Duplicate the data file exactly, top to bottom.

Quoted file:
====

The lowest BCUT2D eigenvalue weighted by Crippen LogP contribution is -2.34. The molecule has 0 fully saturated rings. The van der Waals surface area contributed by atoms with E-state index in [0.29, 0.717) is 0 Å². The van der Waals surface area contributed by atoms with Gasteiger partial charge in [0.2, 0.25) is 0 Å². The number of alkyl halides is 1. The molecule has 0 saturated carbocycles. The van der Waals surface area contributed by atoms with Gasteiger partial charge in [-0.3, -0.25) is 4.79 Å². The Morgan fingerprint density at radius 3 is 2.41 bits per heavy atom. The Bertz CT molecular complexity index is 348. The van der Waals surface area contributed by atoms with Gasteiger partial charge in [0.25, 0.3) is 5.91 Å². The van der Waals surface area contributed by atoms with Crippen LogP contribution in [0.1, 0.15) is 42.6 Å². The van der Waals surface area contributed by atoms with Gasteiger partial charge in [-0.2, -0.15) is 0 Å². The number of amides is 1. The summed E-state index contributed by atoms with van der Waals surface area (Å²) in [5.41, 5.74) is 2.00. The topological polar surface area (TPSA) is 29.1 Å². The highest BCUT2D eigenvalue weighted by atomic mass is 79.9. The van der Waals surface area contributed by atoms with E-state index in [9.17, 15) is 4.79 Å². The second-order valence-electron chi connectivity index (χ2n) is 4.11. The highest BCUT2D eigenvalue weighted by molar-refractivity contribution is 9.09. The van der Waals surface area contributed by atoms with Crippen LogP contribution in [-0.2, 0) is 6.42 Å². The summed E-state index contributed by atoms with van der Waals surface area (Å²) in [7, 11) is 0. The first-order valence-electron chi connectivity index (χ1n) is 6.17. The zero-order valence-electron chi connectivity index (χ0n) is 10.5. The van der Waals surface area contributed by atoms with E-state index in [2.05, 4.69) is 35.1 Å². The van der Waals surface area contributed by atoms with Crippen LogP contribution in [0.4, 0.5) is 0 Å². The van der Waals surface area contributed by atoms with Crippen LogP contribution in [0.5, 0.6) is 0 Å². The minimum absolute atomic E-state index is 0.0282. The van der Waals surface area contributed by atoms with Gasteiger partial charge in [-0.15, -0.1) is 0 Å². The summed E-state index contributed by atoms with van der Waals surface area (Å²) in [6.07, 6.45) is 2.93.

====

The lowest BCUT2D eigenvalue weighted by Crippen LogP contribution is -2.34. The molecule has 0 fully saturated rings. The van der Waals surface area contributed by atoms with E-state index in [0.29, 0.717) is 0 Å². The van der Waals surface area contributed by atoms with Gasteiger partial charge in [0.2, 0.25) is 0 Å². The number of alkyl halides is 1. The molecule has 0 saturated carbocycles. The van der Waals surface area contributed by atoms with Gasteiger partial charge in [-0.3, -0.25) is 4.79 Å². The Morgan fingerprint density at radius 3 is 2.41 bits per heavy atom. The Bertz CT molecular complexity index is 348. The van der Waals surface area contributed by atoms with Gasteiger partial charge in [0.25, 0.3) is 5.91 Å². The van der Waals surface area contributed by atoms with Crippen LogP contribution in [0.1, 0.15) is 42.6 Å². The van der Waals surface area contributed by atoms with Gasteiger partial charge in [-0.2, -0.15) is 0 Å². The number of amides is 1. The summed E-state index contributed by atoms with van der Waals surface area (Å²) in [5.41, 5.74) is 2.00. The topological polar surface area (TPSA) is 29.1 Å². The highest BCUT2D eigenvalue weighted by atomic mass is 79.9. The van der Waals surface area contributed by atoms with E-state index in [9.17, 15) is 4.79 Å². The second-order valence-electron chi connectivity index (χ2n) is 4.11. The highest BCUT2D eigenvalue weighted by molar-refractivity contribution is 9.09. The van der Waals surface area contributed by atoms with Crippen LogP contribution in [-0.2, 0) is 6.42 Å². The summed E-state index contributed by atoms with van der Waals surface area (Å²) in [7, 11) is 0. The first-order valence-electron chi connectivity index (χ1n) is 6.17. The zero-order valence-electron chi connectivity index (χ0n) is 10.5. The van der Waals surface area contributed by atoms with E-state index in [2.05, 4.69) is 35.1 Å². The van der Waals surface area contributed by atoms with Crippen LogP contribution in [0.4, 0.5) is 0 Å². The van der Waals surface area contributed by atoms with Crippen LogP contribution in [0.5, 0.6) is 0 Å². The minimum absolute atomic E-state index is 0.0282. The van der Waals surface area contributed by atoms with Gasteiger partial charge in [-0.15, -0.1) is 0 Å². The summed E-state index contributed by atoms with van der Waals surface area (Å²) in [6.07, 6.45) is 2.93.